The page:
STATE of CALIFORNIA, ex rel. STATE LANDS COMMISSION, Plaintiff and Appellant, v. COUNTY OF ORANGE, et al., Defendants and Respondents.
The State of California, acting through the State Lands Commission (the State), brought this action for declaratory relief, an injunction, accounting and restitution against the County of Orange (the County) and its Harbors, Beaches and Parks District. The State seeks to halt the County's practice of spending for its own municipal purposes revenue derived from tidelands improvements at Dana Point Harbor. In 1961, the State granted its interest in these tidelands to the County through a trust grant 1 stating as its purpose the promotion of harbor construction, operation and related activities. The County contends its spending is authorized by a clause of this grant allowing it to “collect and retain rents” from improvements it constructed at the harbor, and upon this premise brought a general demurrer to the complaint. The superior court sustained the demurrer without leave to amend, and dismissed the complaint. This appeal followed. We reverse.
The facts underlying this action outline a trustor-trustee relationship between the State and the County. Upon its admission to the United States in 1850, the State became the owner in fee simple of tidelands 2 within its boundaries. Under Public Resources Code section 6301, the State Lands Commission is vested with all residual jurisdiction and authority over tidelands which have, like these, been granted to another governmental subdivision. The Legislature, by Statutes 1961, chapter 321, section 1, pages 1361–1362, granted in trust to the County the Dana Point 3 tidelands involved in this dispute. This grant provides, in pertinent part:
“There is hereby granted to the County of Orange and to its successors all of the right, title and interest of the State of California held by said State by virtue of its sovereignty in and to all that portion of the tidelands and submerged lands of the Pacific Ocean within the County of Orange, State of California, in the following area: [legal description of Dana Point,] the same to be forever held by said county and by its successors in trust for the uses and purposes and upon the express conditions following, to wit:
“(a) That said lands shall be used by said county, and its successors, only for the establishment, improvement and conduct of a harbor, and for the construction, maintenance and operation thereon of wharves, docks, piers, slips, quays and other utilities, structures, facilities and appliances necessary or convenient for the promotion and accommodation of commerce and navigation, and for recreational use, public park, parking, highway, playground, and business incidental thereto; and said county, or its successors, shall not, at any time, grant, convey, give or alien said lands, or any part thereof, to any individual, firm or corporation for any purposes whatever; provided, that said county, or its successors, may grant franchises thereon for limited periods (but in no event exceeding 50 years), for wharves and other public uses and purposes and may lease said lands, or any part thereof, for limited periods (but in no event exceeding 50 years), for purposes consistent with the trust upon which said lands are held by the State of California, and with the requirements of commerce and navigation at said harbor, and collect and retain rents from such leases.” (Italics added.)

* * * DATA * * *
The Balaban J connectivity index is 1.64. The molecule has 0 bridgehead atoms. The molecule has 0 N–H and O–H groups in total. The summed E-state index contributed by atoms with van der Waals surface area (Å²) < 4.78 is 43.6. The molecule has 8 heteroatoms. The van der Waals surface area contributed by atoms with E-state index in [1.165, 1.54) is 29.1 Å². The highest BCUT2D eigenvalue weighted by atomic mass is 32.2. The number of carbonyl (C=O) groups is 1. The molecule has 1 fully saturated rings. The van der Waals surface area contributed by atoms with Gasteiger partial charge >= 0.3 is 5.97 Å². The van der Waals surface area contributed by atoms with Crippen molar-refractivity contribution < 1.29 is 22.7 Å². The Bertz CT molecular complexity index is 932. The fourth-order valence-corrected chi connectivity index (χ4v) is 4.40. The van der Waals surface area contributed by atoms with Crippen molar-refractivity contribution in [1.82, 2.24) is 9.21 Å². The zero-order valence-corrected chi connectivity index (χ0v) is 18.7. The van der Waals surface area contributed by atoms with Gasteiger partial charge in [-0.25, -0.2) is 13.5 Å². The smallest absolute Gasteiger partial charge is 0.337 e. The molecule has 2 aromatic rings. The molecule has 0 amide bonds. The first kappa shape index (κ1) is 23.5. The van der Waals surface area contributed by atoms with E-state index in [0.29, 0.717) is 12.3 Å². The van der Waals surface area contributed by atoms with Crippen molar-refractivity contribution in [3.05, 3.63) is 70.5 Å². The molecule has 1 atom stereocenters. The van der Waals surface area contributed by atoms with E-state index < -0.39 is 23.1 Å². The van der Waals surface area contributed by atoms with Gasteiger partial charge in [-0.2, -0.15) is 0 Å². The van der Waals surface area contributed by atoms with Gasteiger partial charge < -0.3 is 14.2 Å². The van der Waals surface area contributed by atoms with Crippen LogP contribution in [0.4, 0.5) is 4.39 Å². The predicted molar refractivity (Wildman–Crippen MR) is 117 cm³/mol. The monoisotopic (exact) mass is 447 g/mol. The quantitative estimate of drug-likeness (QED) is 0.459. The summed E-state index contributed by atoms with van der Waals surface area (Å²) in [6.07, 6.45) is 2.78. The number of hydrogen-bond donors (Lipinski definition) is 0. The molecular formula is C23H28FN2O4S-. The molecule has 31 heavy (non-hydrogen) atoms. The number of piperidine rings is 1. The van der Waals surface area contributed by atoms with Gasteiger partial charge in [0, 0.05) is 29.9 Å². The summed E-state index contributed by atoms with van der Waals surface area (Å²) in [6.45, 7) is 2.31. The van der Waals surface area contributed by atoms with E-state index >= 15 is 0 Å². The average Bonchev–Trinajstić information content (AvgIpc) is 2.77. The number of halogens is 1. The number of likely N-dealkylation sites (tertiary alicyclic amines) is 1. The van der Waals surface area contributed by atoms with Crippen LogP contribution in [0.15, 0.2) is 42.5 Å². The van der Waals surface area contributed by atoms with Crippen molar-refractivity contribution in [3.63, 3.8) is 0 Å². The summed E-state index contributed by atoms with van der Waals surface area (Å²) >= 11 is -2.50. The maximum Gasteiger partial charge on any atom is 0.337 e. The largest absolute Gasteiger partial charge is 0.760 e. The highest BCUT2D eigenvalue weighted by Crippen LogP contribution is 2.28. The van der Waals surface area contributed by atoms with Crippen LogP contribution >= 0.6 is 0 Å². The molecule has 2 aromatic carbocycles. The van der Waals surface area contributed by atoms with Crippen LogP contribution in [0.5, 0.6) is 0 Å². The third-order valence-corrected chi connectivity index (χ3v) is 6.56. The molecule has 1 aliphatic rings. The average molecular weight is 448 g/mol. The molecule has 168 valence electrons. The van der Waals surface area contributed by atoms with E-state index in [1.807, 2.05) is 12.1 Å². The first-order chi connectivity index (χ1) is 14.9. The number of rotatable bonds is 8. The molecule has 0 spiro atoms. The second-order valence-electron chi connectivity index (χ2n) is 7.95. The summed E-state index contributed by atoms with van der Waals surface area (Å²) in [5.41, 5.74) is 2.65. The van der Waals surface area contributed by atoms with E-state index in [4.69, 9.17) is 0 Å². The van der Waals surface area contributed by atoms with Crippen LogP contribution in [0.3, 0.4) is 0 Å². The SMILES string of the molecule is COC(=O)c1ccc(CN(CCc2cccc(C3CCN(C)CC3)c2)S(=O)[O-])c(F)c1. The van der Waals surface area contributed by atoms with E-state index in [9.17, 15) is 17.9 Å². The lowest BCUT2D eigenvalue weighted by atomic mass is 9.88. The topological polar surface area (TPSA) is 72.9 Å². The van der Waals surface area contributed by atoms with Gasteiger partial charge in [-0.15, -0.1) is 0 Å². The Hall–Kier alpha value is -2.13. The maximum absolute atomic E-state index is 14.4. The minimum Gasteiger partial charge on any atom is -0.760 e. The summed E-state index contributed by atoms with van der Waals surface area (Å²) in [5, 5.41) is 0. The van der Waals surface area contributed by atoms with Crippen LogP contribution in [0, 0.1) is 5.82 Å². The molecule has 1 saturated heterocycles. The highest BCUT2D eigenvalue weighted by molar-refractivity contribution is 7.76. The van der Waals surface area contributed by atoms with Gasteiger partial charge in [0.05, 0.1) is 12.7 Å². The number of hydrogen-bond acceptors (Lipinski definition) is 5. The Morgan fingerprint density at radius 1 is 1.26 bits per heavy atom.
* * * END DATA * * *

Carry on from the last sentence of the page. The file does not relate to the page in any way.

The original version of subdivision (a) of this section, before its amendment to the above language, emphasized recreational uses above harbor uses. It provided, in part:
“(a) Said lands shall be used by said county and by its successors solely for the establishment, improvement and conduct of public parks, public beaches, parkways, highways, playgrounds, recreation areas, or harbors or for the establishment and construction of bulkheads or breakwaters ․ and other utilities, structures and appliances necessary or convenient for the promotion or accommodation of commerces and navigation, the purposes stated hereinabove, and the protection of the lands within said county.”